Monday, February 7, 2011

Why Not Make Out?

In my writing class, we just read a short story that ended with two characters making out in midair. Plot aside, some people took issue with it. Why were they in midair? Why didn't they care more that they were floating? What prompted the floating? What prompted the kissing, and the touching, and the feeling?

My teacher had a gem of an explanation:

"If you're gonna float, you might as well make out."

I have to agree. I think this quote lends itself more to writing advice than one might think. It ties into non-realistic fiction more so than literary fiction, though. Despite the tireless care a writer must take in making every word, every comma, every gesture count towards the story, sometimes it's just fun to think about a heavy make out session in midair.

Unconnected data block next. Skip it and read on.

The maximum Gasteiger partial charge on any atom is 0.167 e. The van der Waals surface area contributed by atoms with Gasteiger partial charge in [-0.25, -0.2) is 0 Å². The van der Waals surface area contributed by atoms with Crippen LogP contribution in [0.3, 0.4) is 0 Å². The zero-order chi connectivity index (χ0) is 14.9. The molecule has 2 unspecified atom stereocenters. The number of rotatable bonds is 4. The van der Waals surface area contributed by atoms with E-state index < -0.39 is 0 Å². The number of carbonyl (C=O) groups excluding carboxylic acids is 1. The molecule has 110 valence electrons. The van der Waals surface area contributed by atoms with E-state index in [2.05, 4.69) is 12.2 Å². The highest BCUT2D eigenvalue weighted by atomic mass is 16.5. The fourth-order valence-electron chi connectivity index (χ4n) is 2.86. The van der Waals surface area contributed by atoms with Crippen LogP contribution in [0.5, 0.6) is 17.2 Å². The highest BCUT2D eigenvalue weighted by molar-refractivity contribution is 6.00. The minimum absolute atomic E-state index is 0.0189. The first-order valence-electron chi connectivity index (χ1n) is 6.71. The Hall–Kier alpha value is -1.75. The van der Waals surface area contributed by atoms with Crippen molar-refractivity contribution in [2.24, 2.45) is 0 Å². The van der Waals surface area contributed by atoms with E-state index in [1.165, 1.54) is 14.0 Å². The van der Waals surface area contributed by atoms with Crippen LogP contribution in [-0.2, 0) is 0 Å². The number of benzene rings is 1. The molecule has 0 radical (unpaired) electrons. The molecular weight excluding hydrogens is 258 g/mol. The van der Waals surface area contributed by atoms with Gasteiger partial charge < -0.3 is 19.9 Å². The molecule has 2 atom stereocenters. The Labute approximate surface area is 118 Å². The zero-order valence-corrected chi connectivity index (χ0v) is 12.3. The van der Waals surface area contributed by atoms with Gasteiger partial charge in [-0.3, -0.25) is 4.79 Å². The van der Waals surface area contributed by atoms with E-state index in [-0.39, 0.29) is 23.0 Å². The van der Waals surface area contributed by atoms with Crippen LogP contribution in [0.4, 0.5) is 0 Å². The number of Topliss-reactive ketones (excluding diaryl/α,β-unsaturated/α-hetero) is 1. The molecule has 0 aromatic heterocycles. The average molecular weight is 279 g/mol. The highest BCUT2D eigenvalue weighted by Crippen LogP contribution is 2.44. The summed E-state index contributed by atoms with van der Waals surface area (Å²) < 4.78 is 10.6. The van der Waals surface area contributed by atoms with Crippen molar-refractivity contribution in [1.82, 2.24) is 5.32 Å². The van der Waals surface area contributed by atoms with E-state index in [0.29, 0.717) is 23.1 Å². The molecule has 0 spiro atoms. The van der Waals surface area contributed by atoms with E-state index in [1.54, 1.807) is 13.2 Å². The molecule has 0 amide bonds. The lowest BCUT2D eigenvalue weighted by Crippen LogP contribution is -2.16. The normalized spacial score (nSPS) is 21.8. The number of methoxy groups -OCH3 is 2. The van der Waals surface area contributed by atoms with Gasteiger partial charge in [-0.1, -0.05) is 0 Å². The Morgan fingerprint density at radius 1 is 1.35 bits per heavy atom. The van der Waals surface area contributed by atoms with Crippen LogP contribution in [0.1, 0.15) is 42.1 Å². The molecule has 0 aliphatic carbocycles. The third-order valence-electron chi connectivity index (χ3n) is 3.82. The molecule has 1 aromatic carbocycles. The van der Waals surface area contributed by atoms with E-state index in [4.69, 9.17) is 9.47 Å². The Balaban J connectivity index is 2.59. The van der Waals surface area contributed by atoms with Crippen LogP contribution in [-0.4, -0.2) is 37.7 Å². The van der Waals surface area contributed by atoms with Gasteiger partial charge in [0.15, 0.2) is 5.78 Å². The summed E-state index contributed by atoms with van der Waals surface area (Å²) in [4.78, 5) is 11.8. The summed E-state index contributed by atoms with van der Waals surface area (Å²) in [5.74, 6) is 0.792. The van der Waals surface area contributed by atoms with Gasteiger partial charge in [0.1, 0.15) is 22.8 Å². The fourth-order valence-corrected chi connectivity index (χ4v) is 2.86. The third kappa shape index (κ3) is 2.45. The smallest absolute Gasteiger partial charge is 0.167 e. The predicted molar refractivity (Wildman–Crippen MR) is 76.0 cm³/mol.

There are so many bits of fiction that, while not exactly imperative to the story, add to the fun and feeling. Was most of the Quidditch in Harry Potter imperative to Rowling's overall narrative? No. But it was hella fun, and it dragged us further into her world. Was it really important for Collins to describe the endless clothes and dresses Cinna forced Kat into in The Hunger Games? Absolutely not, but it DID help, in some non-official way.

I don't think this will be in a lot of writing manuals, I think, but sometimes it's completely called for to have a scene in which your characters float and make out at the same time. Or something like it.

1 comment:

  1. Totally agree. If a four-page description of a Quidditch match or a make out session in mid-air help the reader better understand the life-world of the character, I say DO IT.

    Plus, that ending seemed totally cool.